Friday, December 13, 2013

There's a Song in the Air (Strength in Hymn)


"There's a Song in the Air"
 by Josiah Holland

There's a song in the air!
There's a star in the sky!
There's a mother's deep prayer
And a baby's low cry!
And the star rains its fire  while the Beautiful sing,
For the manger of Bethlehem cradles a king.

There's a tumult of joy
O'er the wonderful birth,
For the virgin's sweet boy
Is the Lord of the earth.
Ay! the star rains its fire and the Beautiful sing,
For the manger of Bethlehem cradles a king. 

In the light of that star
Lie the ages impearled;
And that song from afar
Has swept over the world.
Every hearth is aflame, and the Beautiful sing
In the homes of the nations that Jesus is King. 

We rejoice in the light,
And we echo the song
That comes down through the night
From the heavenly throng.
Ay! we shout to the lovely evangel they bring,
And we greet in his cradle our Saviour and King. 


The Story Behind the Hymn: You can read more about the background of this 1872 hymn and its lyricist here: "There's a Song in the Air" at United Methodist Reporter.  It is tempting to think of the idyllic lifestyles of centuries past, but I remind myself that this song was written not long after the Civil War, and Josiah Holland had experienced many frustrations and disappointments in life. 

The Photographs:  The stained glass nativity set below the poem was made 28 years ago by my mother, who passed away this summer.  I took the photo of the stained glass window last month at Winter Park Presbyterian Church when we stopped at their Global Christmas Market mentioned in this post: We Plough the Fields and Scatter. (I have a certain fascination for stained glass in vintage churches, as you can see in this post from last year: Beauty and Diversity on an Autumn Sunday in Maryland.)  I had often driven by the Winter Park church on our way to our own church, which meets in a middle school. (No stained glass there!)  Anyway, I knew there were gorgeous windows, so I peeked inside the sanctuary before we left. I was delighted, of course.  Mine is only a quick snapshot, but you can view the church's whole photo gallery of stained glass windows.  I'm glad. Beauty sings.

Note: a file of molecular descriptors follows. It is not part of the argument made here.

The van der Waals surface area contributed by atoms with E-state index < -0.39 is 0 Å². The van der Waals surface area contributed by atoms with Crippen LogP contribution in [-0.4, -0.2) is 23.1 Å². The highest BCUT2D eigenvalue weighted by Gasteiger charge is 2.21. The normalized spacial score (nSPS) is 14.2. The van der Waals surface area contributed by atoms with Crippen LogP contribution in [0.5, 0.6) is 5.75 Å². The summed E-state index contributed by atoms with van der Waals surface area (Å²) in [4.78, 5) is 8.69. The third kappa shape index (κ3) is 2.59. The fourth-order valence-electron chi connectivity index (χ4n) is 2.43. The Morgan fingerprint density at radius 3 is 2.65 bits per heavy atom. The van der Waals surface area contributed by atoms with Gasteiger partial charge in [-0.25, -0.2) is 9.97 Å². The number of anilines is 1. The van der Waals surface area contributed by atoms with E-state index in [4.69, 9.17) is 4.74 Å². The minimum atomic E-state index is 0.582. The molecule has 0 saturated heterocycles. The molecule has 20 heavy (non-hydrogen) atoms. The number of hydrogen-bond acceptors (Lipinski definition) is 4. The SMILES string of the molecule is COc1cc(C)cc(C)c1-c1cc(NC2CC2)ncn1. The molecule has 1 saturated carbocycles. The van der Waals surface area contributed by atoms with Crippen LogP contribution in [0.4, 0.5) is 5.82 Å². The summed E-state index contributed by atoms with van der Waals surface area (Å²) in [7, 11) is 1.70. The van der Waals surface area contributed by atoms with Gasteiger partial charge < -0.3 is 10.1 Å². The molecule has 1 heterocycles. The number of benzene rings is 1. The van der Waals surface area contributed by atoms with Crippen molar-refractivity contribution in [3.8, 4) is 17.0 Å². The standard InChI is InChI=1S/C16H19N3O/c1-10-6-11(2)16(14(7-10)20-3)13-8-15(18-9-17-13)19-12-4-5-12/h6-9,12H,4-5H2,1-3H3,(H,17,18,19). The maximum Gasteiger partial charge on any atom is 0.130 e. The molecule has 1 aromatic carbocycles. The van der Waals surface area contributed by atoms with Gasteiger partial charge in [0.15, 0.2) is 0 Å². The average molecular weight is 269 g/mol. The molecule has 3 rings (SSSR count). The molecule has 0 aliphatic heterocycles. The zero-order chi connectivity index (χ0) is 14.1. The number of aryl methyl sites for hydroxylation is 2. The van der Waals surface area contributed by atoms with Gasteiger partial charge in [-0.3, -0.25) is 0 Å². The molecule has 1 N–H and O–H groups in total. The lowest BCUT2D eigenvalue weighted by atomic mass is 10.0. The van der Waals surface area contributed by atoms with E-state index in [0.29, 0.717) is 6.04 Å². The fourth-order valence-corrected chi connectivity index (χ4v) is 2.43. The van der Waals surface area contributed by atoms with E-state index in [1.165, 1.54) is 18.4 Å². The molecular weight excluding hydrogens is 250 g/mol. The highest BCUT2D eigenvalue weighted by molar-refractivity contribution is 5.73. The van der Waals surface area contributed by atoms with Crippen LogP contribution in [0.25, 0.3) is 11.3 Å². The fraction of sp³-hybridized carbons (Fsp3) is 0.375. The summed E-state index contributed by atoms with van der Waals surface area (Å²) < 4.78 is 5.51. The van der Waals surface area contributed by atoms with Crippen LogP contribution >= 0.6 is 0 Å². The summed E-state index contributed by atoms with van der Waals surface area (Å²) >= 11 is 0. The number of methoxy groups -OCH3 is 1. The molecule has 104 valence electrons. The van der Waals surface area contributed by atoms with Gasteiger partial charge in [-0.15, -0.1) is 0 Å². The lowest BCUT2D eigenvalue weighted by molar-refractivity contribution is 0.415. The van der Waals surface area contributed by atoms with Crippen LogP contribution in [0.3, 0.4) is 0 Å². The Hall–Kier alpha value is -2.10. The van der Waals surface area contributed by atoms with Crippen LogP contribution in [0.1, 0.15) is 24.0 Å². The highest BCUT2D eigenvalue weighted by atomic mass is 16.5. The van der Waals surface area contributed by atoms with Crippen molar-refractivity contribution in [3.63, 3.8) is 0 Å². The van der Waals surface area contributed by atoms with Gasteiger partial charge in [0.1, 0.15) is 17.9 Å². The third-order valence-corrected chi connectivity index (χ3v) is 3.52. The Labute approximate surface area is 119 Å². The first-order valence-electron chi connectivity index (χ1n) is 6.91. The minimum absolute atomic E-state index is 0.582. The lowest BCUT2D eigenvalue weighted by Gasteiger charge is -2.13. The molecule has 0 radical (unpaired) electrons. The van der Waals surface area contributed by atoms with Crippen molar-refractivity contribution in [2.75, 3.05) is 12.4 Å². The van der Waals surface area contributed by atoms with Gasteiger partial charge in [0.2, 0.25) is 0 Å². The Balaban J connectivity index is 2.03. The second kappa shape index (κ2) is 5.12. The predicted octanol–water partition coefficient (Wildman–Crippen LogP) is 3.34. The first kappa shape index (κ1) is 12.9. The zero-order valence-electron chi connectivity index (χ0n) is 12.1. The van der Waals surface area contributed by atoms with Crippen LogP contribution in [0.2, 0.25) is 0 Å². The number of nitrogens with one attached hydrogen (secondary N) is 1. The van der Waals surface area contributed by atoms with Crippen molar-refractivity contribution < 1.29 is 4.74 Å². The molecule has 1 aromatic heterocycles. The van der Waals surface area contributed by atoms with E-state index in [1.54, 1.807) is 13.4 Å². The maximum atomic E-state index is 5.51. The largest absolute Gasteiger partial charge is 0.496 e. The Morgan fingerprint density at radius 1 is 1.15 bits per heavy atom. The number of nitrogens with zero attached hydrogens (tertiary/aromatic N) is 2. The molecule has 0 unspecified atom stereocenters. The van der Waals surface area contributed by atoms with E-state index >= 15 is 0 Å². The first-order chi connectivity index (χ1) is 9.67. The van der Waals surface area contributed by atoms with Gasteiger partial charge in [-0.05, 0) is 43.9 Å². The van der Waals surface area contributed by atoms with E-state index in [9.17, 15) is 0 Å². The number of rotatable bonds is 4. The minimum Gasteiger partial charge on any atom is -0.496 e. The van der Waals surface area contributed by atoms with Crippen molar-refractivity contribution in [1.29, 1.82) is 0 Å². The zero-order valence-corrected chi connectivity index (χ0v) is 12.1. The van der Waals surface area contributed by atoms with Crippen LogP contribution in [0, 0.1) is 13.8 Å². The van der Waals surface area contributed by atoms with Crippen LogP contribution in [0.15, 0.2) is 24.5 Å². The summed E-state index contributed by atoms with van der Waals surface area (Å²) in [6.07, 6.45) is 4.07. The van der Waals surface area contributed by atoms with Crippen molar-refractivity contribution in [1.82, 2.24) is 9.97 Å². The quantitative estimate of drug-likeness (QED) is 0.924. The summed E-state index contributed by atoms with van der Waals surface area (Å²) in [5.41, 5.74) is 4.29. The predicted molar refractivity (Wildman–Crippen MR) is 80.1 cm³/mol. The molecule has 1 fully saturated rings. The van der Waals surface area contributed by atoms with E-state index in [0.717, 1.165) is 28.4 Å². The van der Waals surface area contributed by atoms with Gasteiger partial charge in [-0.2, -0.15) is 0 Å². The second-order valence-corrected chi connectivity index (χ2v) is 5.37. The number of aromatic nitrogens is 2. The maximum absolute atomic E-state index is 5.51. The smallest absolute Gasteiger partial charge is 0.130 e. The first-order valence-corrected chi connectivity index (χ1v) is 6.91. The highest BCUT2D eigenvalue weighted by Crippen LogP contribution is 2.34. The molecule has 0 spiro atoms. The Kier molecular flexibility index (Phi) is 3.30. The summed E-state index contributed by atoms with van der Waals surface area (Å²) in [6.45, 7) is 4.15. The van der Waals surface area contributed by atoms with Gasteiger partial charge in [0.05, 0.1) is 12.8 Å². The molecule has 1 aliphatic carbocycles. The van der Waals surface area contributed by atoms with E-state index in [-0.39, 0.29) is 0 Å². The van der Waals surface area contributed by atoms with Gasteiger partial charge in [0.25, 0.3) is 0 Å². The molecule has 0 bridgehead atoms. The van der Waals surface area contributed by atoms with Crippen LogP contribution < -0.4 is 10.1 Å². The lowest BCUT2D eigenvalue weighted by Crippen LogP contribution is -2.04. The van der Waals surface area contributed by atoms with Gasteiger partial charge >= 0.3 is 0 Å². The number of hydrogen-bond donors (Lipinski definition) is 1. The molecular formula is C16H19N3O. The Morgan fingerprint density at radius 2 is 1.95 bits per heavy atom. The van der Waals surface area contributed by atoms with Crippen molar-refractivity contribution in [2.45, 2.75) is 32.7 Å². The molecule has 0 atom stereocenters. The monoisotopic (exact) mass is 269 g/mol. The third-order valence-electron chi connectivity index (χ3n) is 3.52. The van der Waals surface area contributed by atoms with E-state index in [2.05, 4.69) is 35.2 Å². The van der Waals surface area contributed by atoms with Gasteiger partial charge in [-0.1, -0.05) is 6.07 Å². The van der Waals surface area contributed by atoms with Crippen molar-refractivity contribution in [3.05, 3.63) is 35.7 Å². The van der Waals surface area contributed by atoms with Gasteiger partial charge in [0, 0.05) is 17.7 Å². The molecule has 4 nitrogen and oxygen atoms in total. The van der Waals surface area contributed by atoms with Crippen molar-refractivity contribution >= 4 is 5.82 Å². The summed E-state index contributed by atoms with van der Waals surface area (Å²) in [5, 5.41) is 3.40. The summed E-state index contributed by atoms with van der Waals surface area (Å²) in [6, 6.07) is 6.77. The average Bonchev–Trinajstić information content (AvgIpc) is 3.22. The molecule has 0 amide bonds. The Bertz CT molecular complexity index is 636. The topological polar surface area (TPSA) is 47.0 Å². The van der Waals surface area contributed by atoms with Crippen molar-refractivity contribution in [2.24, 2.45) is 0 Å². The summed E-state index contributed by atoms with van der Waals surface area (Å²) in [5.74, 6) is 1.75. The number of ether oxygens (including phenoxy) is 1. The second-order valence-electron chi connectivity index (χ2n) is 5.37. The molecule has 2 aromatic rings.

Why I Picked this Hymn: For this season of Advent, I wanted to highlight a few lesser known Christmas hymns. This one speaks to me of joy, which does not come naturally right now in my own season of life.  Exhaustion catches up with me, I hear a piece of troubling news in the community or around the world, I visit a friend's beautifully decorated and tidy home and compare it to my own, a child is not making as much progress as I'd like to see and "a mother's deep prayer" doesn't seem to be getting through, I know a friend is hurting badly, I get angry at an injustice done to another, I worry about whether I will ever get "enough" done, or I sense disconnection from loved ones -- or whatever it is that brings a sense of sadness.  And then this lovely old carol calls me back to the reality that the Beautiful sing about the King caring enough to come and be with us in the middle of our troubles.  The star rains its fire into the dark night.  How poetic! I could use some star fire right now. How about a miracle aflame at my hearth?  This carol calls for a response: to rejoice and echo and shout and greet.  I don't know about a shout right now, but I think I can at least whisper: "Thank you, Jesus."

This post is part of my Strength in Hymn series which combines hymn texts, photography, and encouragement for the spiritually weary.  The other Christmas song in this series so far is The Wexford Carol.

You might also like to read: Beating Holiday Blues and Stress.


Peace on earth!


Virginia Knowles




5 comments:

  1. Thanks for sharing a hymn tonight, Virginia ... these are the songs that come to me in the night, that calm my heart, relax my mind, that allow me to rest deep in His love.

    ReplyDelete
  2. Thanks for linking up! Merry Christmas!

    ReplyDelete
  3. Virginia, this carol is new to me, and I loved it. Thanks for sharing it with us. :)

    ReplyDelete
  4. I grew up singing this Christmas carol, because it was in the hymnal we used -- the Worship and Service Hymnal. It was even the favorite carol of one of my childhood pastors. But alas, I haven't sung or heard it in many years. It's one of those wonderful old hymns that is being lost to the Church.

    ReplyDelete
  5. Dear Virginia
    Yes, the manger cradled the King when He was born, but now we have the honor of cradling out Resurrected Lord in our hearts as we rest and abide in Him.
    Blessings XX
    Mia

    ReplyDelete